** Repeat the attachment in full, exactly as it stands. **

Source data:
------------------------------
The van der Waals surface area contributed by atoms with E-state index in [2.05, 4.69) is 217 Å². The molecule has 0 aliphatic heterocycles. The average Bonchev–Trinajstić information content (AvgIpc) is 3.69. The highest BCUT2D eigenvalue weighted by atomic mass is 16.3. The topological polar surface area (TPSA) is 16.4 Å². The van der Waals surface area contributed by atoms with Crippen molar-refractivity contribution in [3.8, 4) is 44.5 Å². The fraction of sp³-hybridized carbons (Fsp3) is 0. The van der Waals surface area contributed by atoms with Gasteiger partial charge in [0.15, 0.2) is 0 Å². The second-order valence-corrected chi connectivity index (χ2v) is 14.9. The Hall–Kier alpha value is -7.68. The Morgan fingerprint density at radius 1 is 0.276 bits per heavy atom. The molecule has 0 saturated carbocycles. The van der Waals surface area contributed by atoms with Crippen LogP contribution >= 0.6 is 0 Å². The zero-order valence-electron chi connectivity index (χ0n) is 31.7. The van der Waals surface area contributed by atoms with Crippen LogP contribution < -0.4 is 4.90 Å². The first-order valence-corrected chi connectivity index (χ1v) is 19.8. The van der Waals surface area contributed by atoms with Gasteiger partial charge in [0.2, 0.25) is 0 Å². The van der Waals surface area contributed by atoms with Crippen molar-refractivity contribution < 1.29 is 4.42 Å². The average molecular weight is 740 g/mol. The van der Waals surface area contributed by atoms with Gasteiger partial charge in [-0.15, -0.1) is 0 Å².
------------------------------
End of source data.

The van der Waals surface area contributed by atoms with E-state index in [2.05, 4.69) is 217 Å². The molecule has 0 aliphatic heterocycles. The average Bonchev–Trinajstić information content (AvgIpc) is 3.69. The highest BCUT2D eigenvalue weighted by atomic mass is 16.3. The topological polar surface area (TPSA) is 16.4 Å². The van der Waals surface area contributed by atoms with Crippen molar-refractivity contribution in [3.8, 4) is 44.5 Å². The fraction of sp³-hybridized carbons (Fsp3) is 0. The van der Waals surface area contributed by atoms with Gasteiger partial charge in [0.15, 0.2) is 0 Å². The second-order valence-corrected chi connectivity index (χ2v) is 14.9. The Hall–Kier alpha value is -7.68. The Morgan fingerprint density at radius 1 is 0.276 bits per heavy atom. The molecule has 0 saturated carbocycles. The van der Waals surface area contributed by atoms with Crippen LogP contribution >= 0.6 is 0 Å². The zero-order valence-electron chi connectivity index (χ0n) is 31.7. The van der Waals surface area contributed by atoms with Crippen LogP contribution < -0.4 is 4.90 Å². The first-order valence-corrected chi connectivity index (χ1v) is 19.8. The van der Waals surface area contributed by atoms with Gasteiger partial charge in [0.2, 0.25) is 0 Å². The van der Waals surface area contributed by atoms with Crippen molar-refractivity contribution < 1.29 is 4.42 Å². The average molecular weight is 740 g/mol. The van der Waals surface area contributed by atoms with Gasteiger partial charge in [-0.15, -0.1) is 0 Å².